Tampa Bay kicker Connor Barth had one of the best special-teams performances of the year, drilling field goals from 50, 51, and 54 yards and keeping Ted Ginn from breaking off any long returns, even when Barth had to kick off from his own 15 with a minute left. After the game, one Buccaneer complained that the team only had one win because a placekicker was their best player. Barth responded, “I-i-i-i-i heard that!” and continuing making inedible burgers out of roadkill.

Minnesota 27, Detroit 10

Before the game began, Lions backup QB Daunte Culpepper used his old ID in attempt to sneak into the Vikings locker room at the Metrodome. After being detained by security, Culpepper insisted it wasn’t sabotage; he was just hoping he could put on his old Minnesota jersey over his pads and no one would notice. “I don’t want to go back to Detroit,” he wept.

Sidney Rice owes Brett Favre a piece of the singing bonus for his next, sure-to-be-lucrative contract. Or, Tarvaris Jackson owes him some money for delaying this payday for so long.  He outshone the 130-yard day from Adrian Peterson, who also fumbled twice. Unfortunately for him,

New Orleans 28, St. Louis 23

Reggie Bush rushed 83 yards for two touchdowns as the Saints just barely held off the Rams in St. Louis. Meanwhile, at the Staples Center, Lamar Odom scored only five points in the Lakers loss to the Rockets. It appears that, much like the Curse of the Wendigo, the Curse of the Kardashian has been shifted to another victim. Meanwhile, somewhere in Arizona, Matt Leinart wonders how much money he’d have to pay Luke Walton to get him to go out with Nicky Hilton.

New Orleans looked vulnerable, but ultimately, they remained undefeated. Marc Bulger looted the depleted New Orleans secondary for 300 yards – wait, as a white QB, he merely “found holes” in the coverage. Next will feature a lot of Saints fans asking Who Dat playing in the defensive secondary, as they face a Bucco Bruce-less Tampa Bay. New Orleans versus pirates – prepare for some War-of-1812-style explosiveness.

Washington 27, Denver 17

Is Jim Zorn allowed to call fake punts? If not, who does it? Is there going to be a clamor to replace Jason Campbell with Hunter Smith? It would be a dangerous offense; defenses would have to protect against the quick-kick on every play. Blitzing would have to be judicious – time the rush wrong, give Smith the chance to get his kicking leg out, and it’s a roughing-the-kicker penalty.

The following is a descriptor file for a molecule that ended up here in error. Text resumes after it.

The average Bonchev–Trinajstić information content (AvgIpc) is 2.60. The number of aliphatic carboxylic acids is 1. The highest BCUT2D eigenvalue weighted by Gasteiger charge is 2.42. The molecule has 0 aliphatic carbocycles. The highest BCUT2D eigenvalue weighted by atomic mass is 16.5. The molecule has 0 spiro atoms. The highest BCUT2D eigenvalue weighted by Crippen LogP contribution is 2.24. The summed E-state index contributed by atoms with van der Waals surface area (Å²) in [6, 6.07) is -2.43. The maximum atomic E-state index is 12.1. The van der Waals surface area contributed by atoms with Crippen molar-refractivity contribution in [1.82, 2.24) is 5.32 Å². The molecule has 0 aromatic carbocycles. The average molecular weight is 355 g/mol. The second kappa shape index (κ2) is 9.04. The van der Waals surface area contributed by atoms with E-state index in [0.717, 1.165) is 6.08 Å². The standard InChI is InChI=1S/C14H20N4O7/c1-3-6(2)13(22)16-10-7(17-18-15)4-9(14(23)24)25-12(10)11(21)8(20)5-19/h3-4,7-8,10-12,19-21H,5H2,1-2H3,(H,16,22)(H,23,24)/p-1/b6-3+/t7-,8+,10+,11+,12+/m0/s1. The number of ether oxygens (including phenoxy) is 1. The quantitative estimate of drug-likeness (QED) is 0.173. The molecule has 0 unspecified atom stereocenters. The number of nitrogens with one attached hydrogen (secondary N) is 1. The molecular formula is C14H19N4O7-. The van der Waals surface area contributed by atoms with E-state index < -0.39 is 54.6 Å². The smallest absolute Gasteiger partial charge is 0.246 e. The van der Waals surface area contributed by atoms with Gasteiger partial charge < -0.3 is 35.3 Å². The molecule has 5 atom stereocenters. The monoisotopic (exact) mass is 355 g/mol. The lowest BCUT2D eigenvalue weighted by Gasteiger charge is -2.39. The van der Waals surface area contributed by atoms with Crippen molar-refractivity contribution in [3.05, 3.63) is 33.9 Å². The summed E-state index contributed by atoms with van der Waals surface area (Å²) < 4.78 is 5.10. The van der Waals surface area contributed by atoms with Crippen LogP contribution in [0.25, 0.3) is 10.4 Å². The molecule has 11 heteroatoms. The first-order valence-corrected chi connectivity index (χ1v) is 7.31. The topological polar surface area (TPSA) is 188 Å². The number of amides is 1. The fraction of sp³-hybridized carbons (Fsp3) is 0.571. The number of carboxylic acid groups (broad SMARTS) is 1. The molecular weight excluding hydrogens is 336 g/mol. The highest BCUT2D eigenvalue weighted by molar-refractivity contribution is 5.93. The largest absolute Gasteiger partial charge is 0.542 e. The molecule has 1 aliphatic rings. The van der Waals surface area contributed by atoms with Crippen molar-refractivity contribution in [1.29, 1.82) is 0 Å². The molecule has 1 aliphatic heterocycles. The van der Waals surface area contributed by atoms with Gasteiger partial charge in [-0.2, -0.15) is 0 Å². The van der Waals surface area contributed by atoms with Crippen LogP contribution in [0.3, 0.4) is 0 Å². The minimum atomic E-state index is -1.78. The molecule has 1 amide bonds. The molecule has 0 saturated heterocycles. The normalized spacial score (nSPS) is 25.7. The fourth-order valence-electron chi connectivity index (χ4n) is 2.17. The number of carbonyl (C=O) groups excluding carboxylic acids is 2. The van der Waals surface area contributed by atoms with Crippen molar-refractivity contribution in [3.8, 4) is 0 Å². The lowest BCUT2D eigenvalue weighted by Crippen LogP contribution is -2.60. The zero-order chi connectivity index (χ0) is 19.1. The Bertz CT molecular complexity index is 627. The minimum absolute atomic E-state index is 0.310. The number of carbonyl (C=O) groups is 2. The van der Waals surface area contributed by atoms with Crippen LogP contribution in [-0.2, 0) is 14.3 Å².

Hunter Smith would have done better than Broncos backup Chris Simms, who entered in relief and played like his spleen was about to explode – 3 for 13, with an INT. Steve Young would blame his upbringing. It sounds wrong to say that any team really missed Kyle Orton, and MS Word is flagging the sentence even as I type it, but…Denver really missed Kyle Orton.

Jacksonville 24, New York Jets 22

The game ended on a video-game-inspired play as Maurice Jones-Drew took a knee on the one-yard line against the Jets, in order to run out the clock before the game-clinching field goal. The Jets were attempting to let him score, so it looked like both teams had been paid off by gamblers, or that they’d mutually agreed that the end zone was “hot lava,” and anyone who set foot in the end zone would be burned. Why the Jets didn’t simply tackle Jones-Drew forward, into the end zone, is a mystery. Perhaps it’s because the Jets are not very good at tackling Maurice Jones-Drew in any circumstance.

Bizarrely, Mark Sanchez read from a prepared statement after the game before taking questions. When did he prepare the statement? While Jacksonville was running the clock out? Does Mark Sanchez keep a little tape recorder in his uniform pants to record humorous observations during games? Did his agent foresee that he’d throw another two interceptions and whip up some light remarks in advance? Maybe this game WAS fixed.

Cincinnati 18, Pittsburgh 12

Cincinnati beat Pittsburgh for the second time, and promptly showed their overconfidence by signing disgraced running back Larry Johnson. Perhaps this is a reflex action for Cincinnati: a player with legal troubles is dropped by his team, the Bengals snap them up. When Lawrence Taylor was arrested for leaving the scene of an accident last week, the Bengals almost brought him in for a workout. Cincinnati is headed to Oakland next week, so maybe they just want to acquire as many former Chiefs as possible.

Both teams have glaring special teams weaknesses: Cincinnati can’t kick extra points (or can’t snap the ball long), Pittsburgh can’t cover kickoffs. A perfect storm happened in the first quarter and both weaknesses collided, when the Bengals ran back a kick for a touchdown, and then whiffed on the extra point. It’s like if Billy Joel was the designated driver for Clint Eastwood’s character in “Gran Torino,” and all of the emergency roadside assistance workers were Hmongs.

San Diego 31, Philadelphia 23